Rhodium Prices Are Quietly Increasing

Written By Luke Burgess

Posted March 15, 2019

The price of rhodium is quietly breaking out — and no one is paying attention.

Since the beginning of the year, rhodium prices have increased by over 55%.


What is rhodium?

Rhodium is a member of a group of metals known as the platinum group metals (PGMs). These metals have similar physical and chemical properties and include platinum, palladium, ruthenium, iridium, osmium, and rhodium.

Rhodium is an important industrial metal used in specialty optical instruments, electronics, aircraft turbine engines, and as a jewelry finish. If you’ve ever bought “white gold,” it’s likely you’ve bought rhodium. White gold jewelry is gold jewelry that has been electroplated with rhodium.

The primary application for rhodium, however, is catalytic converters — specifically three-way catalytic converters which convert harmful hydrocarbon gases from auto exhaust into substances with lower environmental impact.

In fact, over 80% of all rhodium production will end up in a catalytic converter somewhere. So demand from the automobile industry is critical for rhodium.

Thing is, rhodium is quite rare. It’s so rare that an entire year’s worth of total world supply could fit onto the back of three pick-up trucks.

In fact, there are less than 10 mines around the entire world that produce any significant amounts of rhodium. And almost every one of those mines is located in a single country: South Africa.

There’s no such thing as a mine that only produces rhodium. Like many other metals, rhodium is produced as a by-product from larger PGM operations.

Some 80% of the world’s rhodium supply comes from South Africa. And that has been a problem.

In 2008, supply shortfalls as a result of mining strikes in the country caused rhodium prices to spike to over $10,000 an ounce.

The financial crisis of 2008 eventually caught up with rhodium, and prices collapsed after the South African mines reopened.

The price of rhodium recovered a bit following the price collapse. But rhodium is often recycled from old catalytic converters. And an increase in recycling beginning in 2008 actually lead to an oversupply in the market — eventually pushing prices all the way down to $750 an ounce.

Last year, the rhodium market remained in surplus. But growing demand over the long-term is expected to bring back a supply deficit. I suspect the recent increase in prices is a reaction to this coming deficit.

But even though rhodium’s supply/demand fundamentals seem solid — and the upside astronomical, with prices once at $10,000 an ounce — there’s a big problem when it comes to investing in rhodium.

Fact is, up until only a few years ago, there was almost no way to invest in rhodium.

Kitco sold a rhodium “sponge,” which is just industry parlance for a powdered form of the metal. But that was about it.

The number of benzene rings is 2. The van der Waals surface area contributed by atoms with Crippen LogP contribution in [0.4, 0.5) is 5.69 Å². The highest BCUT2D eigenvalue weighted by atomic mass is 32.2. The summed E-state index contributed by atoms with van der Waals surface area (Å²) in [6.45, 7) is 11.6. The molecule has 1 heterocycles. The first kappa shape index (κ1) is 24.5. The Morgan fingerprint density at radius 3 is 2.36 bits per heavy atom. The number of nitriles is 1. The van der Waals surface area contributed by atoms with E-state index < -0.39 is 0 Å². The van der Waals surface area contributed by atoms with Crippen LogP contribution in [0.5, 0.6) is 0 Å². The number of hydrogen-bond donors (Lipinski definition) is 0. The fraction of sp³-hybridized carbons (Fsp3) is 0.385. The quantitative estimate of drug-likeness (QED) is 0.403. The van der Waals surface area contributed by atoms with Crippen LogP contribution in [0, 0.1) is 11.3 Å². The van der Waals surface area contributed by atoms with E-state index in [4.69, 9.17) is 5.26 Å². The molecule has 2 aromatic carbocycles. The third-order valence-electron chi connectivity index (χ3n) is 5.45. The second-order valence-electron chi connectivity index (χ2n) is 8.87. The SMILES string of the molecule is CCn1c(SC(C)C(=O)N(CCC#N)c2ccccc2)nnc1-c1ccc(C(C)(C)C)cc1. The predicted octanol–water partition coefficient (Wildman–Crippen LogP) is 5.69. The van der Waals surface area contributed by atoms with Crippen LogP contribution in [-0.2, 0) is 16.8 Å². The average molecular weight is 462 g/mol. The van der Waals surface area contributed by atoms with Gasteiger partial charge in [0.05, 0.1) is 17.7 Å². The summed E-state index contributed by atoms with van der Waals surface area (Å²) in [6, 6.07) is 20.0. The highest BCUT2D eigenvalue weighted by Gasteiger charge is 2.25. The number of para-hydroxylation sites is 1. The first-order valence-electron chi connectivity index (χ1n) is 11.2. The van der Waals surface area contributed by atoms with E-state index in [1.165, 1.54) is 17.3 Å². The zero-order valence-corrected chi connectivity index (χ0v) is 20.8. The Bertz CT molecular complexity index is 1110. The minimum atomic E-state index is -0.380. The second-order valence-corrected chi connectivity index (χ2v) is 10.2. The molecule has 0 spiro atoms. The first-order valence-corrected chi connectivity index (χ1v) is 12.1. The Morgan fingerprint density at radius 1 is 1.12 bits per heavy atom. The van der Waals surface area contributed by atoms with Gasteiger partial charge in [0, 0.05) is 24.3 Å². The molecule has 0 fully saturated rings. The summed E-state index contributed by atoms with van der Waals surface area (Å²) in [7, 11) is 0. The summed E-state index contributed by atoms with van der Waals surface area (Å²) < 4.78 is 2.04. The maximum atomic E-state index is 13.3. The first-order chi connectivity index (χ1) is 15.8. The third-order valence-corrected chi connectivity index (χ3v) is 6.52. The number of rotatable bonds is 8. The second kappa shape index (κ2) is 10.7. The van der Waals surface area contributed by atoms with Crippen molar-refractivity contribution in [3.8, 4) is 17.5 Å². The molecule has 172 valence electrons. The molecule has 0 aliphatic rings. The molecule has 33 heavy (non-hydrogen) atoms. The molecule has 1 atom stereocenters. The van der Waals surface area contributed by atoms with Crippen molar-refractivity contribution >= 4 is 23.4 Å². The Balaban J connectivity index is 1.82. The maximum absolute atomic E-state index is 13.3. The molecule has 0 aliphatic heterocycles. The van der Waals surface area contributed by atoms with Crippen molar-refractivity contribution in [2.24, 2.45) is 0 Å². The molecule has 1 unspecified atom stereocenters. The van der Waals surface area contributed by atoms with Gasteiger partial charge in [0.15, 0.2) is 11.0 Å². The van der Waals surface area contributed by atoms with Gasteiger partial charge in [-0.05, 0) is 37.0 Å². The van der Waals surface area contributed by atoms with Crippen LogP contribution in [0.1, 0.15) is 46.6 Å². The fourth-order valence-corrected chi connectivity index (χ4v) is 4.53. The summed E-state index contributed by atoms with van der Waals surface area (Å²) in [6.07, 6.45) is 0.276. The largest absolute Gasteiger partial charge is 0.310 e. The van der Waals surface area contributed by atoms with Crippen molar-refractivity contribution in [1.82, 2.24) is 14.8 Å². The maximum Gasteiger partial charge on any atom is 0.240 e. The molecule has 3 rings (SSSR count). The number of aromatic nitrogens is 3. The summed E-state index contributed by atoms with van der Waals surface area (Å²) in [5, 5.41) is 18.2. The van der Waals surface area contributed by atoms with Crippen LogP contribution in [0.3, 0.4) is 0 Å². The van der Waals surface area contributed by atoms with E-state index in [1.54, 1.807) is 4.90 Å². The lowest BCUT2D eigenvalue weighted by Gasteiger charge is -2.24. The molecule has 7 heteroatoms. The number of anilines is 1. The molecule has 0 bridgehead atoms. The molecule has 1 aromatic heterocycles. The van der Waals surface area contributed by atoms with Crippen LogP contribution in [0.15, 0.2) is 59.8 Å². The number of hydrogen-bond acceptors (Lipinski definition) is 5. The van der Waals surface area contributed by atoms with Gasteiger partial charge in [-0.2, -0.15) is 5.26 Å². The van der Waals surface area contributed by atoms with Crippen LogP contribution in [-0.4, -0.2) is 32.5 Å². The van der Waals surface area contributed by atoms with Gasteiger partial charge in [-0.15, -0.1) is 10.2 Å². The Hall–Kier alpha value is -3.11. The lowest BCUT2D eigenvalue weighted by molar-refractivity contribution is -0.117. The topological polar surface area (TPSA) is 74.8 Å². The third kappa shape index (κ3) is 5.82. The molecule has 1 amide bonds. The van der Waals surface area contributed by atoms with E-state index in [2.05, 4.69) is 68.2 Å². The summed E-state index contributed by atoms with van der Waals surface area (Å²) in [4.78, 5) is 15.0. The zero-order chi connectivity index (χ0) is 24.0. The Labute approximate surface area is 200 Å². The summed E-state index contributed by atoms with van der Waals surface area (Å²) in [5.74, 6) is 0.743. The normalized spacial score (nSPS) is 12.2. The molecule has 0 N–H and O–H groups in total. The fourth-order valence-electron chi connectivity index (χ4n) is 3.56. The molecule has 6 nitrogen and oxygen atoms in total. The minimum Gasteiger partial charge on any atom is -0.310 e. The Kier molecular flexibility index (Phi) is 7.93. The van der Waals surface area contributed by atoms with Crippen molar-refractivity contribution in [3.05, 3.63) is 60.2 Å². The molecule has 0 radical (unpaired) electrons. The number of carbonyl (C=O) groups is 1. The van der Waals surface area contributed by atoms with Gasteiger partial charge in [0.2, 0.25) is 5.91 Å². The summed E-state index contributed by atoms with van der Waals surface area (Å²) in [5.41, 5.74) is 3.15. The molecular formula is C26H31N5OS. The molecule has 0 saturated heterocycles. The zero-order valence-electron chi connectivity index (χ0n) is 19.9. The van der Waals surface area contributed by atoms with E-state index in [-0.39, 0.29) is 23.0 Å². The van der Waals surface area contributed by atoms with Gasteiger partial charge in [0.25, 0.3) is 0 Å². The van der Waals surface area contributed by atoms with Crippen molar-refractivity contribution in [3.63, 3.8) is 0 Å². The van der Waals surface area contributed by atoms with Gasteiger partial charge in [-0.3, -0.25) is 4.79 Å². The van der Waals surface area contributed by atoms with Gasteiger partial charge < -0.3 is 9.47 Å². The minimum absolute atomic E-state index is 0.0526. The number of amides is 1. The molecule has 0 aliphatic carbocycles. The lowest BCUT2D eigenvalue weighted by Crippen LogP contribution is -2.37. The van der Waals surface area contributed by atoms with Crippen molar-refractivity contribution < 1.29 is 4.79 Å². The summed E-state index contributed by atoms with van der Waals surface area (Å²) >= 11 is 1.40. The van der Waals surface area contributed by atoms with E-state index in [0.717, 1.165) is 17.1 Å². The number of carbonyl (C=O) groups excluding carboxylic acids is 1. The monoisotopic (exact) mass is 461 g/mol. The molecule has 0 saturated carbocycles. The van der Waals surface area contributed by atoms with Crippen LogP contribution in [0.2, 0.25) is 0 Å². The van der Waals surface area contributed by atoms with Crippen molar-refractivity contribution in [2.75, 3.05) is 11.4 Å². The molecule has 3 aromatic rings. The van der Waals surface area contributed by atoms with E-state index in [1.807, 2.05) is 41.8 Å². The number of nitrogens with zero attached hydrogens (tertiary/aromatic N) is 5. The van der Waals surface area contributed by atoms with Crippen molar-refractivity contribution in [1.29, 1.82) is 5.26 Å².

In 2009, the Cohen Mint was the first to produce .999 fine rhodium bullion rounds and bars. And more recently, the Baird Mint has introduced a line of physical rhodium bars, which are available in one- and five-ounce bars, as well as fractional sizes of one-tenth, one-quarter, and one-half ounce.

However, the premiums for rhodium bullion are outrageously high. Provident Metals has a near 100% premium on a Baird Mint one-tenth-ounce rhodium bar. That means you pay double the market price!

And on the sell side, things are no better. An investment-size holding is going to be extremely difficult to sell.

Your local bullion dealer is probably not going to want to buy your rhodium when it comes time to divest.

Owning the physical metal is probably best simply as a curiosity.

For direct exposure to physical rhodium, there is an ETF available. Deutsche Bank launched a rhodium ETF (LON: XRH0) in 2011 that is 100% backed by the physical metal.

But the ETF doesn’t trade on any of the American exchanges, meaning it might be difficult for some to trade — which it barely does anyway.

Right now, the exchange’s the three-month average daily volume is 348 shares a day. So at $283, that’s an average of less than $100K in daily interest in XRH0.

Compare that to a gold ETF like SPDR Gold ETF (NYSEArca: GLD), which traded almost 9 million shares a day with a value of over a billion dollars.

And as far as rhodium stocks go, there is no pure or even primary metal play because, as already mentioned, rhodium is produced as a by-product.

Large rhodium producers include:

  • Anglo American Platinum (JSE: AMS)
  • Norilsk Nickel (MCX: GMKN)
  • Impala Platinum (JSE: IMP)
  • Lonmin (LON: LMI)

However, all these companies have different primary metals they mine.

So, despite solid supply/demand fundamentals, I just don’t think rhodium makes for a good investment because of liquidity issues and the lack of good investment platforms.

Have a great weekend.

Until next time,
Luke Burgess Signature
Luke Burgess

As an editor at Energy and Capital, Luke’s analysis and market research reach hundreds of thousands of investors every day. Luke is also a contributing editor of Angel Publishing’s Bull and Bust Report newsletter. There, he helps investors in leveraging the future supply-demand imbalance that he believes could be key to a cyclical upswing in the hard asset markets. For more on Luke, go to his editor’s page.

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